Children hit hardest by the pandemic are now the big kids at school. Many still need reading help
Sep 1, 2023, 9:06 PM
(AP Photo/Joshua Bessex, File)
They were the kids most disrupted by the pandemic, the ones who were still learning to write their names and tie their shoes when schools shut down in the spring of 2020.
Now, they’re the big kids at elementary schools across the United States. Many still need profound help overcoming the effects of the pandemic.
To catch up, schools have deployed a wide range of strategies. And among some incoming fourth-graders, there are encouraging signs of gains. But as this generation progresses, many will need extra reading support that schools are not as accustomed to providing for older students.
Beyond third grade, fewer teachers each year know how to help students who are lacking key foundational reading skills, said Elizabeth Albro, an executive at the U.S. Department of Education’s independent research arm, the Institute of Education Sciences.
“ Middle and high school teachers aren’t expecting to have to teach kids how to read,” Albro said.
Nationally, students suffered deep learning setbacks in reading and math during the pandemic. Last year’s third-graders, the kids who were in kindergarten when the pandemic started, added class time, brought on tutors, trained teachers in phonics instruction and found other ways to offer extra support to struggling readers.
But even after several years of recovery, an analysis of last year’s test scores by NWEA found that the average student would need the equivalent of 4.1 additional months of instruction to catch up to pre-COVID reading levels.
The one bright spot was for incoming fourth-graders, who made above-average gains and would need about two months of additional reading instruction to catch up. Karyn Lewis, who leads a team of education policy researchers at NWEA, described them as “a little bit less worse off.”
The school system in Niagara Falls, New York, is seeing similar results, said Marcia Capone, the district’s assessment administrator. The district brought on additional reading specialists, but Capone said it will take time to bring struggling students up to speed.
“I do not believe it’s hopeless, but it’s not something that’s going to occur in, say, three years’ time,” Capone said.
The problem for children who don’t master reading by third grade: School becomes that much harder in later grades, as reading becomes the foundation for everything else.
Schools have plenty of experience with older students who struggle. Even before the pandemic, only about a third of fourth graders scored as proficient in reading in the National Assessment of Educational Progress, known as the “nation’s report card.”
But the pandemic made it worse, particularly for low-income students and kids of color.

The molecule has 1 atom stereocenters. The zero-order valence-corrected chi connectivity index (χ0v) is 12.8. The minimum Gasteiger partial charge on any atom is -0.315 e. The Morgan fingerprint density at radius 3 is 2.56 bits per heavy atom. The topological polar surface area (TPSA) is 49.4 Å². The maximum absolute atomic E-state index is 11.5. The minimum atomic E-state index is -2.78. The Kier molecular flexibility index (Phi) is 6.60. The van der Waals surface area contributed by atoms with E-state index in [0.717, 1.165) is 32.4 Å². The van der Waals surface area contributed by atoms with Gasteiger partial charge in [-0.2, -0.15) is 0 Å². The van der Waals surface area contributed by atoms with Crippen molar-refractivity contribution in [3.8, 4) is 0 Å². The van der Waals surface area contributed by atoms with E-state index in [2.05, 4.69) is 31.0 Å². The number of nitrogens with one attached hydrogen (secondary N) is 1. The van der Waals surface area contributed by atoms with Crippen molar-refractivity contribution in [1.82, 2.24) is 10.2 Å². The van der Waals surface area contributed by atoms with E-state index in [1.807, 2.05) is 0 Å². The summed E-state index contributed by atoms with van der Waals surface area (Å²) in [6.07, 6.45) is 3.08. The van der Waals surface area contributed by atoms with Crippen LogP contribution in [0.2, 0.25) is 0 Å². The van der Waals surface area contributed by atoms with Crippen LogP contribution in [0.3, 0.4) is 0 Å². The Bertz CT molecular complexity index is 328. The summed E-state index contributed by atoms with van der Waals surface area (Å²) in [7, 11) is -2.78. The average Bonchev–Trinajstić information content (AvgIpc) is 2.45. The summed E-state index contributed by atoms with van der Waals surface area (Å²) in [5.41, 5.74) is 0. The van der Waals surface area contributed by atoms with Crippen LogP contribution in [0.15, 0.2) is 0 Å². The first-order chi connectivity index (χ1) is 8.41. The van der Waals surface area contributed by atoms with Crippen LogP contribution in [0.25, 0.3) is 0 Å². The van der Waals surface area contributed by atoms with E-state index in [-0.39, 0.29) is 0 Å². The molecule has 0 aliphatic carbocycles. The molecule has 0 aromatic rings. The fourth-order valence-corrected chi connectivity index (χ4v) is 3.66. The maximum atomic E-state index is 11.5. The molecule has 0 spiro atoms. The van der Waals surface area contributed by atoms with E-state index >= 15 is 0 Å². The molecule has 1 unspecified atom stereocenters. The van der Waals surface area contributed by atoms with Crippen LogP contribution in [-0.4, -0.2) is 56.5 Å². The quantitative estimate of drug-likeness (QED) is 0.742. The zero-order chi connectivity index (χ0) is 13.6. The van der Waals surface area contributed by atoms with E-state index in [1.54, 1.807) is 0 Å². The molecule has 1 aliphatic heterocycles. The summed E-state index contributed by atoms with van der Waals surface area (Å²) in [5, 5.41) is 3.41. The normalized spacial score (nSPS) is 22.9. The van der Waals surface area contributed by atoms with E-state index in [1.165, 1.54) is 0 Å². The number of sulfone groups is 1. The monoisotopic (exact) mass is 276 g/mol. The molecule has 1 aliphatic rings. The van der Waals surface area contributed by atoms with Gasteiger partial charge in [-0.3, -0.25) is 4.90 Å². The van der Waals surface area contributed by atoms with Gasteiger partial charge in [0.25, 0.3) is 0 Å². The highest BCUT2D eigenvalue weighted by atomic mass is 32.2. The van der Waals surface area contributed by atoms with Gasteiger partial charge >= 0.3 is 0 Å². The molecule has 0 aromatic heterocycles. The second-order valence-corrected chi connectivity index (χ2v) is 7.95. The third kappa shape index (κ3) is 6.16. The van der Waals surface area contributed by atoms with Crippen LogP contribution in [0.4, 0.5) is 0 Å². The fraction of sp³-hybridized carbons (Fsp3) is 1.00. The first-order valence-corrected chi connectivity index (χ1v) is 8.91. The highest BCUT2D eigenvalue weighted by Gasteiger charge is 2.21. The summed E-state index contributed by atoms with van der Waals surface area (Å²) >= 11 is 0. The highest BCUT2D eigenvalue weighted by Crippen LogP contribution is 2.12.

So some schools are targeting some upper-grade students with the “ science of reading,” a push to embrace research-backed strategies for reading based on phonics. Many new laws endorsing the phonics-based approach target students beyond third grade, according to a July report from the nonpartisan Albert Shanker Institute.
In Virginia, for instance, a law signed in March mandates extra help for struggling readers through eighth grade. It is one of the most aggressive efforts yet.
“There’s an implicit recognition,” wrote the authors of the Shanker report, “that reading improvement needs to address a greater span of grades, and that reading difficulties do not necessarily end in 3rd grade.”
That will require a major shift. Historically, phonics and help decoding words have gradually disappeared in the upper grades.
Most English teachers at that level are no more prepared to teach a student to read than a math teacher would be, said Miah Daughtery, who advocates for effective literacy instruction for the NWEA research organization.
“They’re prepared to teach text,” she said. “They’re prepared to teach literature, to analyze ideas, craft, story structure, make connections.”
The federal pandemic relief money that bolstered many schools’ academic recovery efforts soon will run out, leaving some experts less optimistic.
“We’re past the point where we’re likely to see a quick rebound,” said Dan Goldhaber, of the American Institutes for Research.
Teachers are reporting it is taking more time to get through material, according to Tonya Perry, the vice president of the National Council of Teachers of English. Some school systems are turning to programs that break grade-level subject matter down into a variety of reading levels, so strong and weak readers can still learn the concepts, she said.
“Now we have to spend more time building the foundation for what we’re asking students to do,” she said.
Early in the pandemic, some students repeated a grade. But that was only a short-term solution, often taken reluctantly because of concerns about the effect on kids’ social lives and academic futures. By last year, grade retention numbers were trending downward again.
One thing teachers can do is rely less on silent reading in class, and instead have small group activities in which strong and weak readers can be paired together, Daughtery said.
Lewis, of the NWEA, said the takeaway should not be that the COVID kids are beyond help.
“The message has to be: We’re doing the right things. We’re just not doing enough of it,” she said. “And we need to amp up and certainly not take our foot off the gas pedal anytime soon.”
Associated Press writers Brooke Schultz in Harrisburg, Pennsylvania, Carolyn Thompson in Buffalo, New York, and Bianca Vázquez Toness in Boston contributed to this report.
The Associated Press education team receives support from the Carnegie Corporation of New York. The AP is solely responsible for all content.